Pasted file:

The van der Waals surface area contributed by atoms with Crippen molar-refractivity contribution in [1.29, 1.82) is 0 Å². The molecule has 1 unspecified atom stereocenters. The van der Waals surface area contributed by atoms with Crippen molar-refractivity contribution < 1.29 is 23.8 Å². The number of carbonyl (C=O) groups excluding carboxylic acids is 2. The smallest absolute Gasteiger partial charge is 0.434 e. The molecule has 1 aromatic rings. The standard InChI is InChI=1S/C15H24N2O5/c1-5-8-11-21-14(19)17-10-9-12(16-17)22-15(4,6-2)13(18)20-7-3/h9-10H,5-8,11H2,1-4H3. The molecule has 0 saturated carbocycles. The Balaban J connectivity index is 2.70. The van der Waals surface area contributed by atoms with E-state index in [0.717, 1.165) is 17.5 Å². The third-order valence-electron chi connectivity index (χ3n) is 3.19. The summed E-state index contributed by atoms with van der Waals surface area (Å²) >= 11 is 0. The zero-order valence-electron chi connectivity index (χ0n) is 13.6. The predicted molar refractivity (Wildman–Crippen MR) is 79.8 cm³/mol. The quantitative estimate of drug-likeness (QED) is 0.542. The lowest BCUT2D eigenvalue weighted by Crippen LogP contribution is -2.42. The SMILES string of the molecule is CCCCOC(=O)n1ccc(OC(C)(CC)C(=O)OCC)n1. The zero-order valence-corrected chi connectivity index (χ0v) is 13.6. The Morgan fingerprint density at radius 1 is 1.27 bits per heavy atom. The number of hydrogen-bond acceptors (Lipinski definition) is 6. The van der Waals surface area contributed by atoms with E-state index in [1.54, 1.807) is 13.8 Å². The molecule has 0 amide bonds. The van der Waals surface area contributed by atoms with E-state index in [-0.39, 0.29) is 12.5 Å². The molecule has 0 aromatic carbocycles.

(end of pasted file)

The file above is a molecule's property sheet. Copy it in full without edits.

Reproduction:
The van der Waals surface area contributed by atoms with Crippen molar-refractivity contribution in [1.29, 1.82) is 0 Å². The molecule has 1 unspecified atom stereocenters. The van der Waals surface area contributed by atoms with Crippen molar-refractivity contribution < 1.29 is 23.8 Å². The number of carbonyl (C=O) groups excluding carboxylic acids is 2. The smallest absolute Gasteiger partial charge is 0.434 e. The molecule has 1 aromatic rings. The standard InChI is InChI=1S/C15H24N2O5/c1-5-8-11-21-14(19)17-10-9-12(16-17)22-15(4,6-2)13(18)20-7-3/h9-10H,5-8,11H2,1-4H3. The molecule has 0 saturated carbocycles. The Balaban J connectivity index is 2.70. The van der Waals surface area contributed by atoms with E-state index in [0.717, 1.165) is 17.5 Å². The third-order valence-electron chi connectivity index (χ3n) is 3.19. The summed E-state index contributed by atoms with van der Waals surface area (Å²) >= 11 is 0. The zero-order valence-electron chi connectivity index (χ0n) is 13.6. The predicted molar refractivity (Wildman–Crippen MR) is 79.8 cm³/mol. The quantitative estimate of drug-likeness (QED) is 0.542. The lowest BCUT2D eigenvalue weighted by Crippen LogP contribution is -2.42. The SMILES string of the molecule is CCCCOC(=O)n1ccc(OC(C)(CC)C(=O)OCC)n1. The zero-order valence-corrected chi connectivity index (χ0v) is 13.6. The Morgan fingerprint density at radius 1 is 1.27 bits per heavy atom. The number of hydrogen-bond acceptors (Lipinski definition) is 6. The van der Waals surface area contributed by atoms with E-state index in [1.54, 1.807) is 13.8 Å². The molecule has 0 amide bonds. The van der Waals surface area contributed by atoms with E-state index in [-0.39, 0.29) is 12.5 Å². The molecule has 0 aromatic carbocycles.